Meeting with the Representative of the President of Ukraine

03 March 2017

Mr. Arthur Herasimov, the Representative of the President in the Verkhovna Rada (Parliament) was a special guest speaker at MIM-Kyiv’s “Business and Power Dialogues” series. Mr. Herasimov’s presentation was very interesting for the event attendees as he is one of those officials who moved to the public sector from corporate Ukraine after Euromaidan in order to reform the country.

“Public service is the most unstable place,” said he. “When you work in private sector it is enough to have your strategy, responsibilities and mandate, and do your best to achieve the set objectives. In public sector you have to negotiate with everyone and reconcile every interest imaginable which makes the process much longer than in business.”

Communication is a key to success, believes Mr. Herasimov. In his opinion business operates in companies’ or industry environment whereas public sector operates on macro-level. Therefore, private sector representatives should use all opportunities to let the legislators know their opinions. Moreover, the legislators need and want private sector expertise. In addition to lack of business knowledge, not all MPs clearly understand that they are expected to work hard and not all of them are ready do so. All that makes the pace of reforms slow.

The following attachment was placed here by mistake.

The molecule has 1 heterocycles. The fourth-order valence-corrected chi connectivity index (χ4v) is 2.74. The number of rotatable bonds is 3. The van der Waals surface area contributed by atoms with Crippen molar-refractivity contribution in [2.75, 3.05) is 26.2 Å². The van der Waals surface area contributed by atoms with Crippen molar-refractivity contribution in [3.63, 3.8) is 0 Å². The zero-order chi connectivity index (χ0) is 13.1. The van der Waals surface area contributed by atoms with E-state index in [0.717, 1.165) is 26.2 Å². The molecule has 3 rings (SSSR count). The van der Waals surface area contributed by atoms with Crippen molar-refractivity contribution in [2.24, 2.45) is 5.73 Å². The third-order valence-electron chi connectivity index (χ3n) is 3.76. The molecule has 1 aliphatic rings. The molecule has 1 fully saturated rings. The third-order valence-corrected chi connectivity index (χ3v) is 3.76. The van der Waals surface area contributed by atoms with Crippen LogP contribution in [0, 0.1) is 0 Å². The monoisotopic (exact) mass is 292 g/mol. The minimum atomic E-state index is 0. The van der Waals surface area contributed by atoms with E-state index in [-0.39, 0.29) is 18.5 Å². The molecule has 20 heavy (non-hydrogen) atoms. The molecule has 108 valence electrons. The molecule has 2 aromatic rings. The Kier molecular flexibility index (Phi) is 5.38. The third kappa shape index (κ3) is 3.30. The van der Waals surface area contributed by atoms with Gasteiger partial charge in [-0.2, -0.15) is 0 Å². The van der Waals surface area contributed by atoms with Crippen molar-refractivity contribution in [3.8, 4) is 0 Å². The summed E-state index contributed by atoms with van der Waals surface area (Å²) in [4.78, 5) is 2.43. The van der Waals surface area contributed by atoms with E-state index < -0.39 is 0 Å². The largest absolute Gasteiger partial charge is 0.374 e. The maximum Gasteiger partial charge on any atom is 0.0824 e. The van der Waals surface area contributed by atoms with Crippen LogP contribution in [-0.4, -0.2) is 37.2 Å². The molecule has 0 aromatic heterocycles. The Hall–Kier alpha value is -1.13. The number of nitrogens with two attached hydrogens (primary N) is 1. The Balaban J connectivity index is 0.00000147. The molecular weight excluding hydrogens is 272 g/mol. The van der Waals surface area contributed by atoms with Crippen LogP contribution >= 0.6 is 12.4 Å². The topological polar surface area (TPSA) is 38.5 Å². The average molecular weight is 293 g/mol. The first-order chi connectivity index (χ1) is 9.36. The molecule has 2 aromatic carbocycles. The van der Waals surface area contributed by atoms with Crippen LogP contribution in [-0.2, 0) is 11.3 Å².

Mr. Herasimov especially underlined that the President and the Cabinet of Ministers of Ukraine and Parliament are open for communications. Thus, business should do its best to make official Kyiv know what it needs. “Earlier, private – public dialogue 80 % depended on public side whereas nowadays its influence is no more than 50%,” he stressed.

Such organizations as ACC, EBA, etc. are very important for the dialogue because they are designed to lobby their members’ interests and they have expertise for that. They know how decisions are made who are key people on the way and how to go through all the procedures.

Special attention was paid to healthcare reform, corruption and structural reform perspectives. “There are far more positive than negative results of public sector activities,” Mr. Herasimov said. “Although we’ve launched public private dialogue we won’t succeed unless you help us. It is probably the main corporate social responsibility.”